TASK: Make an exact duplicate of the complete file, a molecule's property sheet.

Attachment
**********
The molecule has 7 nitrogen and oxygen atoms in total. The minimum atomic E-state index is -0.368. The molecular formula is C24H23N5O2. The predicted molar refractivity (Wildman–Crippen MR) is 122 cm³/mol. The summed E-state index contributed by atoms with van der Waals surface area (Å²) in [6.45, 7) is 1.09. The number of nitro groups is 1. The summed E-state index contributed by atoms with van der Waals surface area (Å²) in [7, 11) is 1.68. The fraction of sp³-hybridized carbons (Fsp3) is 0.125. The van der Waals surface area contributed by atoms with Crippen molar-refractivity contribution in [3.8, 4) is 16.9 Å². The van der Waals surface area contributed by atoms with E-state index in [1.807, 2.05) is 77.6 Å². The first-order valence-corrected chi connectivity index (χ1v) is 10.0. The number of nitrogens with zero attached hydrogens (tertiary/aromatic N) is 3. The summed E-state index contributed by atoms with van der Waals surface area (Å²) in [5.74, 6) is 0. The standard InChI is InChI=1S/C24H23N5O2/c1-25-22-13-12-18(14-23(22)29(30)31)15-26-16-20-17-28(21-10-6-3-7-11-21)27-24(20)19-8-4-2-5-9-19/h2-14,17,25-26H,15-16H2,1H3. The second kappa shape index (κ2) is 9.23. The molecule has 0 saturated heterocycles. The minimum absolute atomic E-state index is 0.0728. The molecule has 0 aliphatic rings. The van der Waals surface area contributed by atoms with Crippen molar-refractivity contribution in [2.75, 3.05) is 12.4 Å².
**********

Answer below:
The molecule has 7 nitrogen and oxygen atoms in total. The minimum atomic E-state index is -0.368. The molecular formula is C24H23N5O2. The predicted molar refractivity (Wildman–Crippen MR) is 122 cm³/mol. The summed E-state index contributed by atoms with van der Waals surface area (Å²) in [6.45, 7) is 1.09. The number of nitro groups is 1. The summed E-state index contributed by atoms with van der Waals surface area (Å²) in [7, 11) is 1.68. The fraction of sp³-hybridized carbons (Fsp3) is 0.125. The van der Waals surface area contributed by atoms with Crippen molar-refractivity contribution in [3.8, 4) is 16.9 Å². The van der Waals surface area contributed by atoms with E-state index in [1.807, 2.05) is 77.6 Å². The first-order valence-corrected chi connectivity index (χ1v) is 10.0. The number of nitrogens with zero attached hydrogens (tertiary/aromatic N) is 3. The summed E-state index contributed by atoms with van der Waals surface area (Å²) in [5.74, 6) is 0. The standard InChI is InChI=1S/C24H23N5O2/c1-25-22-13-12-18(14-23(22)29(30)31)15-26-16-20-17-28(21-10-6-3-7-11-21)27-24(20)19-8-4-2-5-9-19/h2-14,17,25-26H,15-16H2,1H3. The second kappa shape index (κ2) is 9.23. The molecule has 0 saturated heterocycles. The minimum absolute atomic E-state index is 0.0728. The molecule has 0 aliphatic rings. The van der Waals surface area contributed by atoms with Crippen molar-refractivity contribution in [2.75, 3.05) is 12.4 Å².